• ripgrep as an alternative to ack (etc.)
  • just as a command runner (think “make”)
  • lsd and exa as replacements for ls
  • pastel for working with colors on the command line
  • skim (not to be confused with the excellent Skim) as a fuzzy finder
  • dust, dutree, and dua-cli as replacements for du
  • bat (“better cat”) and mdcat (cat for markdown)
  • starship (prompt)

I’m only beginning to play with these. But I was surprised to see so much activity developing command line utilities. There is some misunderstanding of the Unix philosophy, but it’s understandable (cat isn’t for viewing files, but of course that’s how most of us use it). Yay open source!

installing eyeD3

I keep thinking I should learn the basics of Python programming. But I never seem to get around to it.

Today I needed to know how to install a program written in Python, because Homebrew used to include eyeD3 and today it didn’t. Here’s what I ended up doing:

$ sudo easy_install pip   # because pip isn’t installed

$ sudo pip install eyeD3

then it says that won’t work because libmagic isn’t installed. But fortunately, Homebrew provides that (whatever it is). So try again:

$ brew install libmagic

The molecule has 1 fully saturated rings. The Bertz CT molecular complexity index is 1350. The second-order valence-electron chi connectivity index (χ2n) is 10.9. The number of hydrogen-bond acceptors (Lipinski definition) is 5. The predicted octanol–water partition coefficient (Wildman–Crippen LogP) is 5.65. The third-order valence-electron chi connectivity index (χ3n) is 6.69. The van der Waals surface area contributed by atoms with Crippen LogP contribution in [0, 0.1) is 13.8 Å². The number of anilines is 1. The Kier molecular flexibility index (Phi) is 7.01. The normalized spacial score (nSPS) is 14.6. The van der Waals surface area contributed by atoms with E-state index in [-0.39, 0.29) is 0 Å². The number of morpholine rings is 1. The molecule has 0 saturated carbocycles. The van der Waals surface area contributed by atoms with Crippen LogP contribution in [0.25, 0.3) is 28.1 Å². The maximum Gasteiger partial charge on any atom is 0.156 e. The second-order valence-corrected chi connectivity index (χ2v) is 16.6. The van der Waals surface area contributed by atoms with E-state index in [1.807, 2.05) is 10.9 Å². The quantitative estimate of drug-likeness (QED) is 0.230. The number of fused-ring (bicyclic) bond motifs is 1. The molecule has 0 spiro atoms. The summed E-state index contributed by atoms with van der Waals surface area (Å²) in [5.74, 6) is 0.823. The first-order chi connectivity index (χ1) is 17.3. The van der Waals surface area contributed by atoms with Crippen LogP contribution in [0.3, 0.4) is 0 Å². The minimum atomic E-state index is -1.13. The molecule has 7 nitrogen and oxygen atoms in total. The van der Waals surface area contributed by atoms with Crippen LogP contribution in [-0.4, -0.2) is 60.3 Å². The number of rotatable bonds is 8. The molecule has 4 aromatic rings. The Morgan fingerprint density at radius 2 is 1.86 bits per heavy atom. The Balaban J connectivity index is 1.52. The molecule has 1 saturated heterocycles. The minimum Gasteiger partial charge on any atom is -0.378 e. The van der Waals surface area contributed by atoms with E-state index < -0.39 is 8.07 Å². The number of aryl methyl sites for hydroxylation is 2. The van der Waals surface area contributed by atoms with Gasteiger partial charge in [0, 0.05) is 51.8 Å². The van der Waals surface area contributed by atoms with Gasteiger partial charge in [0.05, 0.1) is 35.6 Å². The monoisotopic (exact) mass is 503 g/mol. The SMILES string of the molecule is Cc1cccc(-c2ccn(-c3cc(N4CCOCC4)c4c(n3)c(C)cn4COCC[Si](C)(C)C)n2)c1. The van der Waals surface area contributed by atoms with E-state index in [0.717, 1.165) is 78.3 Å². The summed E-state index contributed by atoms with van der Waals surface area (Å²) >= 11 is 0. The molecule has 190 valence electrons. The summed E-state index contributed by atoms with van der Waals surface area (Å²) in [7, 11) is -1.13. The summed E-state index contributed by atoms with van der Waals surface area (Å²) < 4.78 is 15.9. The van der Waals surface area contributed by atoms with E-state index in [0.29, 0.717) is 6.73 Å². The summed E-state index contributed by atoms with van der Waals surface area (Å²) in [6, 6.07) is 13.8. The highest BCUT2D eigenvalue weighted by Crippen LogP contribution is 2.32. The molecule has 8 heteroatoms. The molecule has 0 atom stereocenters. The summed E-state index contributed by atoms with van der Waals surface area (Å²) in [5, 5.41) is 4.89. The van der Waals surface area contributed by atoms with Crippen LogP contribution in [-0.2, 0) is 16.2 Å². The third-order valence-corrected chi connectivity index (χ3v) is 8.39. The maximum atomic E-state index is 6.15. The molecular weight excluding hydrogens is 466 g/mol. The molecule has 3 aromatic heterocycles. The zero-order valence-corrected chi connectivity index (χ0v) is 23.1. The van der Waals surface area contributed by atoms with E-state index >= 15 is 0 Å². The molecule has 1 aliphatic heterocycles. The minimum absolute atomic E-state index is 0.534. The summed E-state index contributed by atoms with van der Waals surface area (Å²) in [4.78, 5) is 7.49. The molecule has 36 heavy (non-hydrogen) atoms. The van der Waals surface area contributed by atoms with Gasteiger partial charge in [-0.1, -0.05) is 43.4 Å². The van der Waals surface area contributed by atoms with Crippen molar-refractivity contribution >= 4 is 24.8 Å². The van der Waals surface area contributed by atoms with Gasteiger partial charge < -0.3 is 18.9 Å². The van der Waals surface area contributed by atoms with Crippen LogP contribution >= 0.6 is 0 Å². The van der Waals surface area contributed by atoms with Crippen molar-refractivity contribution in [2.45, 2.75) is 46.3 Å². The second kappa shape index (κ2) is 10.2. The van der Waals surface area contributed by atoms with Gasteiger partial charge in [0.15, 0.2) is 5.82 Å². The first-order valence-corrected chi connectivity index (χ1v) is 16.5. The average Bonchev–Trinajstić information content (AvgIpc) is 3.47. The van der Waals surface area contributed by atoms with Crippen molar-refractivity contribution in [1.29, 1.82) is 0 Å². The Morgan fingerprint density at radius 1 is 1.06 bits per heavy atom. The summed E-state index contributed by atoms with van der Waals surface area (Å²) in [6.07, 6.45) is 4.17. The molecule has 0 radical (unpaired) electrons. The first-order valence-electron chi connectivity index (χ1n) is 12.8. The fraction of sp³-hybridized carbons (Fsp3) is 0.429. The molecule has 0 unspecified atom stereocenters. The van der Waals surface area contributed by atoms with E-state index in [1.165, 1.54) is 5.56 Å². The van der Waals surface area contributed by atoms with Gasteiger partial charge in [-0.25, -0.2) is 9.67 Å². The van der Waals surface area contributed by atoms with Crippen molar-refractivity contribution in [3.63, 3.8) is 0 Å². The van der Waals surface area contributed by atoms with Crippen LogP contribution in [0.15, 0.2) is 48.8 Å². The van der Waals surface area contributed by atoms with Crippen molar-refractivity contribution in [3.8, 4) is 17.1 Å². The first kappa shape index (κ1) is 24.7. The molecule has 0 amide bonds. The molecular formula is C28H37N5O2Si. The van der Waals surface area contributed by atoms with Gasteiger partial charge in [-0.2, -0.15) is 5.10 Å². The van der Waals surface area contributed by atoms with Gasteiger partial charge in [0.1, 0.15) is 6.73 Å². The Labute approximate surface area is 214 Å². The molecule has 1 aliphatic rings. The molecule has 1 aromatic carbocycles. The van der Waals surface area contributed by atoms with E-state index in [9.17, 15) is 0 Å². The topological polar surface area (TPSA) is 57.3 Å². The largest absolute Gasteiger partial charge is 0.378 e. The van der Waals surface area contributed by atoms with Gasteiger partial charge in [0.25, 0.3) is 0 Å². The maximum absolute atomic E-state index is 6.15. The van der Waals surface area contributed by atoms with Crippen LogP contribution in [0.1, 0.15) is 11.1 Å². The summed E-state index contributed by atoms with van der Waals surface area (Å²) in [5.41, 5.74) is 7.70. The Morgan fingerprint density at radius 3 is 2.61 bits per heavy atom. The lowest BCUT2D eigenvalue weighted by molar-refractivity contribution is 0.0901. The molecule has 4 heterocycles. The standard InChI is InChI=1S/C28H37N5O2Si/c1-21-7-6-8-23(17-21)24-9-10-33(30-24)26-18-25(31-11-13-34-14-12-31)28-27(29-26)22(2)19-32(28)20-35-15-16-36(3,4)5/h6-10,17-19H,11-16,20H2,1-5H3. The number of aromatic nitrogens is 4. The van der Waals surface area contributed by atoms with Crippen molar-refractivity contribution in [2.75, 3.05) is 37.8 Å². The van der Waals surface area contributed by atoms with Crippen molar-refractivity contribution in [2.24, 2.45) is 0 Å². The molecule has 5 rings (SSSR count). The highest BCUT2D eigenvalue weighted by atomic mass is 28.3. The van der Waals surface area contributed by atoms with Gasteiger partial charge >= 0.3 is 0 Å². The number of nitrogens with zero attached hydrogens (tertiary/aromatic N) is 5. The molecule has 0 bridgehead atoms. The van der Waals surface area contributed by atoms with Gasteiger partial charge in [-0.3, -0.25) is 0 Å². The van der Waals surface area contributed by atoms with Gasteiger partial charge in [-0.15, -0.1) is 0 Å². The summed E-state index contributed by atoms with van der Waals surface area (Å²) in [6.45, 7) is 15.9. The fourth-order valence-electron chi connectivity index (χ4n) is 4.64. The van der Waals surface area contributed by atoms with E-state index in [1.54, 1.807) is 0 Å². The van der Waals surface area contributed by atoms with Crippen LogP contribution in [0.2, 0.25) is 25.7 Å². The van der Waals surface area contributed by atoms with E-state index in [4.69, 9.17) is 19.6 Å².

$ sudo pip install eyeD3

P.S. eyeD3 is the best command-line ID3 tag editor I’ve found. It is the only thing I’ve found that allows you to install album art from the command line. (See my earlier post.)

 

Mini Magick

I just discovered MiniMagick. It is exactly what I was looking for in a ruby-language wrapper for ImageMagick.

I’ve been using ImageMagick forever. Like, more than 20 years foreer. Maybe 30 years;  I don’t know when it was first developed, or how old it was when I discovered it.

Some of the time, I use ImageMagick from the command line: just convert a file or montage a couple of them, or whatever. But sometimes, I do the same three things to an image and expect to do it over and over again for multiple images, I’ll write a shell script.

Writing shell scripts is hard. (Like, do you use trap? Of course you don’t.)

Writing Ruby is easy. But the only Ruby wrapper for ImageMagick I knew about was RMagick, which is big and complex and the first couple of times I tried to use it I had build problems (this was back before gems and github).

So there I was. Use bash and keep it simple, or use ruby with some crazy backtick `convert foo.png foo.jpg` shell escape there instead of doing it right.

But MiniMagick is just a well-designed wrapper around those backticks. Kudos!

Pandoc for Word Document conversion

I just discovered pandoc. Well, I first bookmarked it in 2008, and again in 2016, so I guess I rediscovered it. But what I mean is that I finally discovered what to use it for: converting Word files to Markdown. It’s dead easy:

$ pandoc -f docx -t markdown sample.docx > sample.md